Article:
[Marxism] An Opium of Idealist Politics
gary.maclennan1 at gmail.com
Wed Aug 24 20:11:32 MDT 2011
My two bobs' worth:
I have taken due note of Richard Seymour's diagnosis and prognosis on Libya.
I don't feel in strong disagreement with him nor with Matthew either.
However I do feel heartened by the exit of Qadhdhafi. My analysis of what
Qadhdhafi was determines most of my reaction. I have said before he was a
tyrant/dictator. No one denies that. Some people however feel he was "our
dictator". I have absolutely rejected such a concept as unthinkable for a
morally informed emancipatory politics, which is the only kind of politics I
am interested in.
Lofty sentiments apart however what does appear important to me is now that
Qadhdhafi has gone (almost) the space for politics has widened. Things will
now be possible in Libya that were not possible before. I am thinking in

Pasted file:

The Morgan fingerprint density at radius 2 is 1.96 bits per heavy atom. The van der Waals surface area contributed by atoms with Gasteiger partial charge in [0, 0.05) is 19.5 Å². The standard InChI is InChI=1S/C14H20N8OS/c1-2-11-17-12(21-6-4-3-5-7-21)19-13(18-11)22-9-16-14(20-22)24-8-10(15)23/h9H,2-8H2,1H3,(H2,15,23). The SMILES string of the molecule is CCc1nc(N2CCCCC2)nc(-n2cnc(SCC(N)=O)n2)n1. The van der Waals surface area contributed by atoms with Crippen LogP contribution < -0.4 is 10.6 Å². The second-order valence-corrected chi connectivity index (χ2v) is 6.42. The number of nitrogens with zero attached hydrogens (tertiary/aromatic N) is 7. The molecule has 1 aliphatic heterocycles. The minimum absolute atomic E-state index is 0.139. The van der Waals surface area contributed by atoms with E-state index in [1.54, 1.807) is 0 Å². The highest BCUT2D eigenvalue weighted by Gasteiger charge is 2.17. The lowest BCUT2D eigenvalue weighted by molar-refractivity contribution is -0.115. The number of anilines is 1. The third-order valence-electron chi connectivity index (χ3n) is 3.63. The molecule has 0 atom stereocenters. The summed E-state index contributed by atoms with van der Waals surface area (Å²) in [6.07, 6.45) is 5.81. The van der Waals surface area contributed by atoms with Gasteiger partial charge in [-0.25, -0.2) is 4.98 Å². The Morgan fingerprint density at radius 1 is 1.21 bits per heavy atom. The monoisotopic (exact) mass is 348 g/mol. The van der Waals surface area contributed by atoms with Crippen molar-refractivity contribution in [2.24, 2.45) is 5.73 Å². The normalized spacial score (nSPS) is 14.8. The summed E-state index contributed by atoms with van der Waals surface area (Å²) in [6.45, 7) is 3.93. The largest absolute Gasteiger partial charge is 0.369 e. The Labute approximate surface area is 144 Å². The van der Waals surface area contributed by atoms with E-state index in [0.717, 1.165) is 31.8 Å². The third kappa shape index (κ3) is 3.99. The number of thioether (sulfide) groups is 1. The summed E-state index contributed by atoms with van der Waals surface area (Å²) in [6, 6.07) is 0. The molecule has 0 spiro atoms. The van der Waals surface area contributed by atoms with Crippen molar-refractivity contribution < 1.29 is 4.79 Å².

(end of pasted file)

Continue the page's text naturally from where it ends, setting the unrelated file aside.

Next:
this context of what has happened in Egypt. To say that is not to idealise
the situation or to place any illusions in the TNC.
But the way the rebels are being talked about (see the Angry Arab's post on
the NYT's coverage) and the proposals for disarming them seem to me to
constitute material evidence that the situation is extremely fluid. Why
disarm them if they are pro-imperialist stooges? So I do not agree with
Richard's analysis of a revolution defeated which will take a long time to
At the very worst we will have more politics in Libya and there is still I
think the possibility of a higher level of revolutionary politics if the
Egyptian revolution succeeds in overthrowing Tantawi and the military
Moreover I reject that we will now see a scramble for Libya. Lou has
patiently pointed out that such a scramble was already in place, mediated by
Saif al Islam Qadhdhafi. Perhaps it will speed up but at the same time the
possibility of opposing such an eventuality is now much greater.
So in the mean time I refuse not to enjoy the spectacle of the statues of
dictator's being trampled on and their luxury dwellings being looted. It has
heartened the Arab people throughout the region and that is no small thing.
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